Prime Numbers


Amazon got some folks into a lather late last month when it revealed on its earnings call that the online retailer is considering jacking up the price of its Amazon Prime subscription by $20 to $40 as the online retail giant grapples with escalating shipping costs.

Amazon Prime currently sells for $79 per year, and includes free two-day shipping and access to an expanding streaming library. When boiled down to a monthly rate of about $6.58, the service, despite its connecting to product shipping, is typically viewed as a competitor to Netflix, which has been testing a $6.99 per month, single-stream, standard-definition only tier to new subscribers.

Some analysts worry that a price increase will cause Amazon to risk losing a portion of its valuable Prime customers, but are likewise hopeful that a rate hike will more than make up for any losses that come way of the resulting defections.

But how many Amazon Prime customers are there? Amazon has kept that precise figure under lock and key, disclosing only that it has “tens of millions” of Amazon Prime customers worldwide.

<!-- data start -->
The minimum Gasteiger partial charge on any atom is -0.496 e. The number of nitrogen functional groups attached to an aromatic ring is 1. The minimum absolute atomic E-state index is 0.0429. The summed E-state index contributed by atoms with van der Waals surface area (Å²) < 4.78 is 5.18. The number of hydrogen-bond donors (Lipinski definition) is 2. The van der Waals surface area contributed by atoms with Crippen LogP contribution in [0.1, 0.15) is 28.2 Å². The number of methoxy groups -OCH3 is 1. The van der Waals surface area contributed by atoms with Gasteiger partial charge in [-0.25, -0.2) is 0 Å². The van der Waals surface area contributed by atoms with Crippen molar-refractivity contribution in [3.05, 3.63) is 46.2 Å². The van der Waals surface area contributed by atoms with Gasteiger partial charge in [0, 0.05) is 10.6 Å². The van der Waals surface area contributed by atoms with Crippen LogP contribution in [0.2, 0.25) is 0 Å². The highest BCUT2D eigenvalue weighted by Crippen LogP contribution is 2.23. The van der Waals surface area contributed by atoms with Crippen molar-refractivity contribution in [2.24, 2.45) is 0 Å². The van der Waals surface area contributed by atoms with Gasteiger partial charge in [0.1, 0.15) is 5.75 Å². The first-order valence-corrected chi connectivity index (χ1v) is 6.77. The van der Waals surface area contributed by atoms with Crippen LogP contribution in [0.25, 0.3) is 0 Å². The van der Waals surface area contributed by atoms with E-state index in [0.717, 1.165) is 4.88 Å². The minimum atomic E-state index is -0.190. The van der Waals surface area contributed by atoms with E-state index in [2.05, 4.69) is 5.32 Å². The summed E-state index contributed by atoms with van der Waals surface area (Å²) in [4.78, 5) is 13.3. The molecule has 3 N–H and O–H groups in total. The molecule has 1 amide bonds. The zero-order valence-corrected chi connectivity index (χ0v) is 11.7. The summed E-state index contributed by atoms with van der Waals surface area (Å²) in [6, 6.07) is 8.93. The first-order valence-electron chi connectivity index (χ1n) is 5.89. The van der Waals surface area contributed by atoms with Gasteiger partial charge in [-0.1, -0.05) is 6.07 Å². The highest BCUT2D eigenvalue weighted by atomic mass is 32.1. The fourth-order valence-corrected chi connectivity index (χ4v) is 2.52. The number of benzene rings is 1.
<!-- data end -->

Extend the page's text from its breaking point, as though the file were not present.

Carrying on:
But Bernstein Research analyst  Carlos Kirjner recently presented the results of a survey of 1,500 online U.S. homes estimating that there are between 20 million to 25 million homes – about 20% of total U.S. households, with at least one Amazon Prime account, and roughly 70 million U.S. homes with an active Amazon account.

Kirjner’s report also shows the value of a Prime customer and why Amazon would be smart to do whatever it can to hold onto them. He estimates that the average pre-tax household income of an Amazon Prime customer is $93,000, $13,000 more than the average online household income of $80,000, and well above the overall average household income of $65,000.

“Not surprisingly, Prime households account for a disproportionately high fraction of expenditures in goods that we believe can be sold through e-commerce: they are 20% of total households, but 24% of the expenditures addressable by e-commerce,” Kirjner wrote. “Amazon's past disclosure that more than half of items shipped are sent to Prime users suggest that they…could spend 3-4 times what non-Prime Amazon homes spend.”

Amazon Prime will likely continue to be viewed as a key Netflix rival, but Kirjner’s analysis shows that video streaming remains a small component of the overall value that Prime represents to Amazon.

While Amazon does continue to plow more dollars into originals and new video streaming deals, Amazon CFO Tom Szkutak denied that that rising video licensing costs were among the drivers for the price hikes that Amazon is contemplating for its Prime service.